This is rugged country for plants and especially trees. I came across this uprooted fallen tree and you can see how it grew around rocks it's entire life. I wonder if having loose rocks as part of its foundation makes it less unstable than other trees whose roots are dug into solid soil.
There are several tunnels in this part of world making travel on roads/rail/trails possible. When you step back and look at how these holes in the mountains were made and what the builders had to work with , it makes you appreciate what they did a lot more than just reading about it and looking a diagrams. And the builders of these tunnels had to doit over and over again with different situations to get these roads to destinatioins that would make the effort worthwhile
I really like the name "Big Savage Tunnel". It sounds like something out of a western novel. As I was standing there looking into it I could hear myself telling Dick Shomaker and Dave Richhart when I got back home "yeah, a lot of bikers are scared of tackling the big savage but I just stared at that big ugly hole until it blinked--spit on the ground and rode my ride right down its big ugly throat--you can not show fear to the big savage or else you won't be coming out the other end--many timid bicyclists have gone in there and were never heard from again--but not this cowboy!!"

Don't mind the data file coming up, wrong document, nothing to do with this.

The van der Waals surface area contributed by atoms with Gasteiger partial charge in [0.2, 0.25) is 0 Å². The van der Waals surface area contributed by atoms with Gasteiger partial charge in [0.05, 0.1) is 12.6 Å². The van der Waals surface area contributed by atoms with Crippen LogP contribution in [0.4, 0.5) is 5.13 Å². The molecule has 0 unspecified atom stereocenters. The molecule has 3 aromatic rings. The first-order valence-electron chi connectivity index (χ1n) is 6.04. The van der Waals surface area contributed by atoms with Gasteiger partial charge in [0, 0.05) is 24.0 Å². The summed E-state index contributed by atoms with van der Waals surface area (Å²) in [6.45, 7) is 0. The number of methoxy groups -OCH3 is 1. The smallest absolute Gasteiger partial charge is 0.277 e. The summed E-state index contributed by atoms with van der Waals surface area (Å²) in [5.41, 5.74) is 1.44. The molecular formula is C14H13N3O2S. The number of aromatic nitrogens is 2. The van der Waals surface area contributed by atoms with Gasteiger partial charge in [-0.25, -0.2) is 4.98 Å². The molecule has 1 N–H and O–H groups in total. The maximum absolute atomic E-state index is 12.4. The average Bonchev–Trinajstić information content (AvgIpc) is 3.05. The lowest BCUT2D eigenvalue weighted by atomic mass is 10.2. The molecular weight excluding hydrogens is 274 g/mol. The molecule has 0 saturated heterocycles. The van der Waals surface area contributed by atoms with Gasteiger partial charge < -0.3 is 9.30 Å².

And then I could vividly see the looks of awe on Dick/Dave's faces and they say, "cool" at the same time. Then they would both give me fist bumps and I would then continue telling my travel tale.
If you enlarge this pic you can see that the lowest light is the one at the end of the tunnel.
Visualize a full sized train engine steaming thru this. I wondered just how much room there would be left over for a pedestrian.